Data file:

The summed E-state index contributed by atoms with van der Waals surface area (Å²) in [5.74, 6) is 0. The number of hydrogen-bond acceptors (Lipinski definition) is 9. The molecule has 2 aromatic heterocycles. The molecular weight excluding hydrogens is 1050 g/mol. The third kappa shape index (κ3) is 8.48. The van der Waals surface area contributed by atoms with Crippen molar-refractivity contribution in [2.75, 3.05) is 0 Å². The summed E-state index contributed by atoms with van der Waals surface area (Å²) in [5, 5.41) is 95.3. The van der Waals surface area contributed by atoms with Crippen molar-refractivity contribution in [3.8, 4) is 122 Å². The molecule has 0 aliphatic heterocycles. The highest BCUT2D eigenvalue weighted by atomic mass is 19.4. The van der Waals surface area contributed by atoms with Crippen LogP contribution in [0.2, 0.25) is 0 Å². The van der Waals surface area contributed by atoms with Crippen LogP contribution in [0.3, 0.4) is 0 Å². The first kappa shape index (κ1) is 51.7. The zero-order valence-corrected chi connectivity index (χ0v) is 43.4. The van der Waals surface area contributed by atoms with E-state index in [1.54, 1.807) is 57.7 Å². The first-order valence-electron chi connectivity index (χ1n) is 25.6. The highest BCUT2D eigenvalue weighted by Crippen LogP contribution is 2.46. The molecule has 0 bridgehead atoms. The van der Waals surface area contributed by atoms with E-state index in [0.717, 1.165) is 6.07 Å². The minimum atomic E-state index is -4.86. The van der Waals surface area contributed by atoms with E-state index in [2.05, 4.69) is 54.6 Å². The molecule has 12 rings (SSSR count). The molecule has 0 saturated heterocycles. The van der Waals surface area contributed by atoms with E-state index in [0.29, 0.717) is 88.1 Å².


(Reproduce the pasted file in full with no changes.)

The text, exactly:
The summed E-state index contributed by atoms with van der Waals surface area (Å²) in [5.74, 6) is 0. The number of hydrogen-bond acceptors (Lipinski definition) is 9. The molecule has 2 aromatic heterocycles. The molecular weight excluding hydrogens is 1050 g/mol. The third kappa shape index (κ3) is 8.48. The van der Waals surface area contributed by atoms with Crippen molar-refractivity contribution in [2.75, 3.05) is 0 Å². The summed E-state index contributed by atoms with van der Waals surface area (Å²) in [5, 5.41) is 95.3. The van der Waals surface area contributed by atoms with Crippen molar-refractivity contribution in [3.8, 4) is 122 Å². The molecule has 0 aliphatic heterocycles. The highest BCUT2D eigenvalue weighted by atomic mass is 19.4. The van der Waals surface area contributed by atoms with Crippen LogP contribution in [0.2, 0.25) is 0 Å². The van der Waals surface area contributed by atoms with Crippen LogP contribution in [0.3, 0.4) is 0 Å². The first kappa shape index (κ1) is 51.7. The zero-order valence-corrected chi connectivity index (χ0v) is 43.4. The van der Waals surface area contributed by atoms with E-state index in [1.54, 1.807) is 57.7 Å². The first-order valence-electron chi connectivity index (χ1n) is 25.6. The highest BCUT2D eigenvalue weighted by Crippen LogP contribution is 2.46. The molecule has 0 bridgehead atoms. The van der Waals surface area contributed by atoms with E-state index in [0.717, 1.165) is 6.07 Å². The minimum atomic E-state index is -4.86. The van der Waals surface area contributed by atoms with E-state index in [2.05, 4.69) is 54.6 Å². The molecule has 12 rings (SSSR count). The molecule has 0 saturated heterocycles. The van der Waals surface area contributed by atoms with E-state index in [0.29, 0.717) is 88.1 Å².